(Please bear in mind that this information was compiled from my own notes and observations, so may be subject to fatigue, bad writing or just plain errors. The organisers do not publish this data in an official form, so if anyone can correct me, I am very happy to hear from you - and give you credit!)

The advantage, as Alain Adam said, with the Full Course Yellow procedure, is that it instantly reduces the speed of everyone on the race track to 80km/h – in theory at least. If marshals need to gain access to the track quickly, then surely this is the best way to achieve it. The removal of Full Course Yellow is similarly straightforward: once the incident is cleared, wave the green flag and get on with the motor race.

However, when barriers need to be made safe or replaced, and a neutralisation of longer than ten or so minutes is required, then a Safety Car is a sensible option. It seems somehow intuitive that keeping to an 80km/h speed limit for a long period of time would create issues of its own that a Safety Car avoids. From a tactical point of view it is a different matter. During a Full Course Yellow, the pits remain open throughout, so stopping will enable work to be carried out on the car while the competition is travelling at a reduced speed, enabling relative time to be gained.

When the Safety Car is out, however, although the pit entrance is open, the pit exit remains closed until the last car in the queue behind the Safety car passes – meaning that anything up to two minutes may be spent stationary waiting to be allowed out onto the track. In order to minimise this time, a well-prepared team manager will know the threshold points where his car should be, both in terms of the stint elapsed time and the car’s track position, to be able to make the decision whether to call the car into the pits (or not) whenever the Safety Car appears.

With under six hours of the race remaining, the Marc VDS BMW, in the hands of Nicky Catsburg, was leading and drawing away from Stéphane Ortelli in the WRT Audi. Pierre Dieudonné blamed tyre pressures that had not been set correctly, preventing the 1998 Le Mans winner from returning respectable lap times and losing more than two seconds per lap on average. The decision was made in the Audi pit to bring the Frenchman into the pits early in the interests of damage limitation. However, bringing him in at the end of lap 419 meant that although the remainder of the race could be completed on four stops, it seemed to me that no account was being taken of the planned stops of the no. 46 BMW, which would most likely stay out two laps longer. It might have been pivotal.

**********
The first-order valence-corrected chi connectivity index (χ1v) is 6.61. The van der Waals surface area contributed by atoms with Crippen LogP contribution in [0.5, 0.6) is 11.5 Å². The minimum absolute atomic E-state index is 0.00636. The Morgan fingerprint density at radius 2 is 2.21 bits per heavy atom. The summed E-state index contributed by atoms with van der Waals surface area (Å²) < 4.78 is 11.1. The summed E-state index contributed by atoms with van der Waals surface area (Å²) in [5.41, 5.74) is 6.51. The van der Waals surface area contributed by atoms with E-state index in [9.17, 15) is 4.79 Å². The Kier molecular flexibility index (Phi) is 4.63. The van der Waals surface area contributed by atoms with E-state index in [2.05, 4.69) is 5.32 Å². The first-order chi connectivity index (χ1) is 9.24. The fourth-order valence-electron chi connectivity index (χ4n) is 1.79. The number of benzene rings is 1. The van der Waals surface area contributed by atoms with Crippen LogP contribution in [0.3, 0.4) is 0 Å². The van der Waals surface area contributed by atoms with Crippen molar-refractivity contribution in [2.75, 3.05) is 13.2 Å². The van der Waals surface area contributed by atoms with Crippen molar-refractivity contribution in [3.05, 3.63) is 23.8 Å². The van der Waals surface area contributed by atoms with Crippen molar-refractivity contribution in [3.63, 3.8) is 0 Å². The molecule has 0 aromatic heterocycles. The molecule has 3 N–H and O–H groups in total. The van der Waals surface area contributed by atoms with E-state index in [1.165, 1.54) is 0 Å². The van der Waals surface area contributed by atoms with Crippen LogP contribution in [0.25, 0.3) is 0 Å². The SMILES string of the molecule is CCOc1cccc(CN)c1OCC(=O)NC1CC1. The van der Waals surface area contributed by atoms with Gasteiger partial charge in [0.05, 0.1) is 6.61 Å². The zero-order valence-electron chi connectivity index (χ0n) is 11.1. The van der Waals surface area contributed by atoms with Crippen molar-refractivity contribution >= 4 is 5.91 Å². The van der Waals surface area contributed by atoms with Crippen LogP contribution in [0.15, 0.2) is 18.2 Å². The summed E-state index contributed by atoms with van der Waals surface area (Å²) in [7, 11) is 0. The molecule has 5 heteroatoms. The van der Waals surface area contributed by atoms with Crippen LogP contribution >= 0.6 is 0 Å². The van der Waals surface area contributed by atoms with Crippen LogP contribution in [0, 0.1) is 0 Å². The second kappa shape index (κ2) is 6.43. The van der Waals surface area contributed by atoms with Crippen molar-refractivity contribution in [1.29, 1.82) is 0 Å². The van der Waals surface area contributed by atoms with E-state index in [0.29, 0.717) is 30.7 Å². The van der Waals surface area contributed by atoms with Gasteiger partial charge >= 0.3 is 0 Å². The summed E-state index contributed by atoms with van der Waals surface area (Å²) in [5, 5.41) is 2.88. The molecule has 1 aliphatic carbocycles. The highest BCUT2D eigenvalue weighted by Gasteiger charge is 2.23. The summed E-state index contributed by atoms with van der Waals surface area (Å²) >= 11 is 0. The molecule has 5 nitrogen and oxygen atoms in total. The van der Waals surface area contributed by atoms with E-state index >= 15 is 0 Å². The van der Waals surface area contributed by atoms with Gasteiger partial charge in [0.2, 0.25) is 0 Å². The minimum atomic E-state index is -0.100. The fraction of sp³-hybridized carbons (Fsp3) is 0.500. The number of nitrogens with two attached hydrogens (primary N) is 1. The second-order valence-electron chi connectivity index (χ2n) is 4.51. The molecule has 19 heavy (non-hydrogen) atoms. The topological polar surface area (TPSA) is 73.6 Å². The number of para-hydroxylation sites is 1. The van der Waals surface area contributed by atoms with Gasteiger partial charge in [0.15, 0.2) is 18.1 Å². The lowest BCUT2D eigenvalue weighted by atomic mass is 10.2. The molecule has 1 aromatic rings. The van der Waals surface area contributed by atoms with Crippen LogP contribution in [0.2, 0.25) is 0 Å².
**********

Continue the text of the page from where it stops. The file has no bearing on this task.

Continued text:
The result was that the Audi’s stops came two laps earlier than those of the BMW in the final phase of the race and critically, the BMW had a lead of just over 30s, which the Audi never looked like being able to close on sheer pace alone. However, just after the Audi had made its 22nd pit stop, at 12:45 on Sunday lunchtime, the AF Corse Ferrari of Garry Kondakov had a problem just before the Bus Stop Chicane, and a Full Course Yellow was imposed. Lucas Luhr, in the BMW, was due in for his equivalent stop on the next lap anyway, so took advantage of the fact that everyone was going slowly to make a refuelling stop and hand the car over to Markus Paltalla. The stop took 2m 04s seconds, but instead of losing the best part of a lap, when the green flag waved the BMW was still 1m 13s ahead of Nico Müller’s Audi – some 40s further ahead than it had been before.

Now just speculate, for a moment, that Dieudonné had allowed Ortelli to stay out for three further laps. This would have put his refuelling schedule one lap behind the BMW, instead of two laps ahead. And further, what if that Full Course Yellow had been called one lap later? It would have been the BMW whose pit stop would have been under green, racing conditions, and the Audi would have had the good fortune to have pitted while the BMW was travelling along at 80km/h. The forty seconds that the Audi would then have gained would have enabled it to have leapfrogged ahead of the BMW – and then what fun it would have been to watch Catsburg fighting to get back past Nico Müller in the WRT-entered Audi!

This is not to suggest that the Marc VDS BMW win had anything to do with luck – it was a well-deserved and well-executed victory; only to show how a slightly modified strategy from WRT would have led to the possibility that the race might indeed have ended on a rather different note.

Your thoughts, comments and questions are, as always, welcome.